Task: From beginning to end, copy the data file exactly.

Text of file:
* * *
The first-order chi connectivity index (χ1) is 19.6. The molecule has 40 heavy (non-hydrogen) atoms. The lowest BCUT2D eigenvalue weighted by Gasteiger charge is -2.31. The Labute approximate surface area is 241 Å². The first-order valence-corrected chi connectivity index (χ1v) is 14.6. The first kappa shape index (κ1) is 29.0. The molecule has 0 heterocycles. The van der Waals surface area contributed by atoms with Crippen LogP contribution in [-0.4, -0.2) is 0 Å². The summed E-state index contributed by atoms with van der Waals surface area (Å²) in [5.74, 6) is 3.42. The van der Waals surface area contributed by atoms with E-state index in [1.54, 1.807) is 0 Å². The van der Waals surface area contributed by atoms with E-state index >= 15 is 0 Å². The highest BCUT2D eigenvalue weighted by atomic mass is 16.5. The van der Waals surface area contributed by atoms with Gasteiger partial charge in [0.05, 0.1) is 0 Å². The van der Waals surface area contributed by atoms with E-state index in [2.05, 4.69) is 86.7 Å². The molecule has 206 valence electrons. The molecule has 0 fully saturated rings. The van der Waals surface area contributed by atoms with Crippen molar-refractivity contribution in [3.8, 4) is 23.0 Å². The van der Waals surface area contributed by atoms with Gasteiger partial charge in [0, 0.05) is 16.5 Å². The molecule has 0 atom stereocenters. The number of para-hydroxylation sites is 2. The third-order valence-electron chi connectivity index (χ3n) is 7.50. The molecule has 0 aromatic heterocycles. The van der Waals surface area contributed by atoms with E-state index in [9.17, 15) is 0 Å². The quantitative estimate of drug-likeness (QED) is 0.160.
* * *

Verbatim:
The first-order chi connectivity index (χ1) is 19.6. The molecule has 40 heavy (non-hydrogen) atoms. The lowest BCUT2D eigenvalue weighted by Gasteiger charge is -2.31. The Labute approximate surface area is 241 Å². The first-order valence-corrected chi connectivity index (χ1v) is 14.6. The first kappa shape index (κ1) is 29.0. The molecule has 0 heterocycles. The van der Waals surface area contributed by atoms with Crippen LogP contribution in [-0.4, -0.2) is 0 Å². The summed E-state index contributed by atoms with van der Waals surface area (Å²) in [5.74, 6) is 3.42. The van der Waals surface area contributed by atoms with E-state index in [1.54, 1.807) is 0 Å². The van der Waals surface area contributed by atoms with E-state index >= 15 is 0 Å². The highest BCUT2D eigenvalue weighted by atomic mass is 16.5. The van der Waals surface area contributed by atoms with Gasteiger partial charge in [0.05, 0.1) is 0 Å². The van der Waals surface area contributed by atoms with E-state index in [2.05, 4.69) is 86.7 Å². The molecule has 206 valence electrons. The molecule has 0 fully saturated rings. The van der Waals surface area contributed by atoms with Crippen molar-refractivity contribution in [3.8, 4) is 23.0 Å². The van der Waals surface area contributed by atoms with Gasteiger partial charge in [0, 0.05) is 16.5 Å². The molecule has 0 atom stereocenters. The number of para-hydroxylation sites is 2. The third-order valence-electron chi connectivity index (χ3n) is 7.50. The molecule has 0 aromatic heterocycles. The van der Waals surface area contributed by atoms with E-state index in [9.17, 15) is 0 Å². The quantitative estimate of drug-likeness (QED) is 0.160.